3D printing exists and, without an appropriate policy framework, we run the risks of repeating mistakes in dealing with online copyright and file-sharing that are only just now being addressed a decade on. 3D printing faces similar challenges, but the stakes, potentially a significant proportion of the global manufacturing industry, are much higher. We need the state to be proactive in confronting the challenges and opportunities. Anything else risks missing out on some much needed growth.

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3D Printing (Additive Manufacturing) Is Turning the Impossible Into the Possible

3D Printing (Additive Manufacturing) Is Turning the Impossible Into the Possible | Additive Manufacturing News | Scoop.it
Whether you call it 3D Printing or Additive Manufacturing, it is advancing quickly on a global level and offers something that up until recently was impossible: On-demand, anytime, anywhere, by anyone manufacturing.

 

Global view of the advances in implementing the technology as a game-changer factor

 

 

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Will 3D printers go home?

Will 3D printers go home? | Additive Manufacturing News | Scoop.it
Leslie Langnau of Make Parts Fast weighs in on the debate of home use of 3D printers.

"So my question is, if professional engineers are not rushing to buy the latest 3D printers in record numbers, why would the average person buy one? (Because it’s so cool, while true, is not an answer.)
I think the real issue with professional users is the lack of materials that simulate the specifications engineers’ need/want for their designs. And I think materials will inhibit home use as well, in terms of cost, availability, performance, and environment."

 

Short and rightful opinion from my point of view

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3D Systems Buys Rapidform |

Rapidform’s reverse engineering and inspection software empower product developers to deliver improved product quality and shorter time-to-market. By combining scan data processing, mesh optimization, auto surfacing and CAD modeling in a single, integrated tool, Rapidform has unlocked the power of 3D digitization for engineers and manufacturing professionals worldwide.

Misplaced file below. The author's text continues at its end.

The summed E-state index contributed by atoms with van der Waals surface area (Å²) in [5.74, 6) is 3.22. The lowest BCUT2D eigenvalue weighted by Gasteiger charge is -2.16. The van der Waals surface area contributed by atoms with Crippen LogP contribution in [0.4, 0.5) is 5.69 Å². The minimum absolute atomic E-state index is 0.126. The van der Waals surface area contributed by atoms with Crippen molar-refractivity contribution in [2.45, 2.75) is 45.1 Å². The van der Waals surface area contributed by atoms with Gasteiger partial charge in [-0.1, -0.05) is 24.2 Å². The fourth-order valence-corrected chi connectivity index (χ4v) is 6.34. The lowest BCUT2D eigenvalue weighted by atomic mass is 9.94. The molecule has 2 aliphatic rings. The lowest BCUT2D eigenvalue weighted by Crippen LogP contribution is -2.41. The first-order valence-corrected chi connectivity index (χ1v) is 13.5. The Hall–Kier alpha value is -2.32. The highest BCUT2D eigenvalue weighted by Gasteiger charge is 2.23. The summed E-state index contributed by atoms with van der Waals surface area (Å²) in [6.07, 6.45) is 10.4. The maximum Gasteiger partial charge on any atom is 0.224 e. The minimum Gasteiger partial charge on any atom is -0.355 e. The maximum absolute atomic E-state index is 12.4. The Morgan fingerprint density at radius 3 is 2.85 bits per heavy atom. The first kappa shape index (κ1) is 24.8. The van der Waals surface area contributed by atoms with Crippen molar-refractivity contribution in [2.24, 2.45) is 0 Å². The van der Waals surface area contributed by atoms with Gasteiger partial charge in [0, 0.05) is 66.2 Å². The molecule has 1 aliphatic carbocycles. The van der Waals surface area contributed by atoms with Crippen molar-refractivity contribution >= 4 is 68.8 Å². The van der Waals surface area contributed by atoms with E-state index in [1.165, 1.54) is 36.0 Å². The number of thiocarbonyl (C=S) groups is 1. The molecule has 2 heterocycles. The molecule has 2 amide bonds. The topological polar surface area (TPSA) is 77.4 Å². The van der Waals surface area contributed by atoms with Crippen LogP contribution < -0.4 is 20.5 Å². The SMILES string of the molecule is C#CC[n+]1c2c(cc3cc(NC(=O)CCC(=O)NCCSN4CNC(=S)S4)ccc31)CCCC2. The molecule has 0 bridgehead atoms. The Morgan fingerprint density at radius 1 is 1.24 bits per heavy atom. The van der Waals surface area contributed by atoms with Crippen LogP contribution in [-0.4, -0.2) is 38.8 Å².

3D Systems expects Rapidform to contribute $15 million of revenue and deliver between $0.06 and $0.09 in earnings per share to its 2013 non-GAAP results.

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Automated Medical Implant Manufacturing Process Blends Technologies | EMDT - European Medical Device Technology

Automated Medical Implant Manufacturing Process Blends Technologies | EMDT - European Medical Device Technology | Additive Manufacturing News | Scoop.it
image of additive manufacturing project from EOS GmbH In a cooperative venture with additive manufacturing specialist EOS (Krailling, Germany), GF AgieCharmilles (Meyrin, Switzerland) unveiled a start-to-finish process for manufacturing titanium...

 

In a cooperative venture with additive manufacturing specialist EOS (Krailling, Germany), GF AgieCharmilles (Meyrin, Switzerland) unveiled a start-to-finish process for manufacturing titanium tibial trays for surgical knee implants at the recent IMTS exhibition in Chicago.

Starting with an FEA/CAD design, developed using WITHIN medical software, of a lightweight yet strong tibial tray, the component is automatically built from titanium powder using an EOSINT M 280 direct metal laser-sintering system. The part is produced layer by layer to form a near-net-shape piece. It then undergoes conventional machining, first on a Mikron HPM 450U 5-axis mill and then on a CUT 20P wire EDM machine, both from GF AgieCharmilles.

The part’s complex geometry combines variable pore sizes on one side to promote osseointegration with a smooth surface on the other side to support loads on the tibia.

 

Another entry: http://americanmachinist.com/machining-cutting/partners-demonstrate-start-finish-production

 

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Höganäs ventures into additive manufacturing by acquiring fcubic

Höganäs AB has exercised an option to acquire a 100 percent interest in fcubic AB of Gothenburg Sweden. Fcubic develops technology for additive manufacturing, also known as 3D printing, and consists mainly of a number of patents. This new business area will be branded as Digital Metal®. The closing of the acquisition is expected to occur on November 1, 2012.

 

With this acquisition Höganäs takes the first step into shaping the future market for additive manufacturing. The market potential is currently estimated at 1 billion USD, mainly within the fields of consumer design, medical, dental, aerospace and industrial. However, this industry is still at a very early stage in its life cycle, consequently making it difficult to quantify the true potential.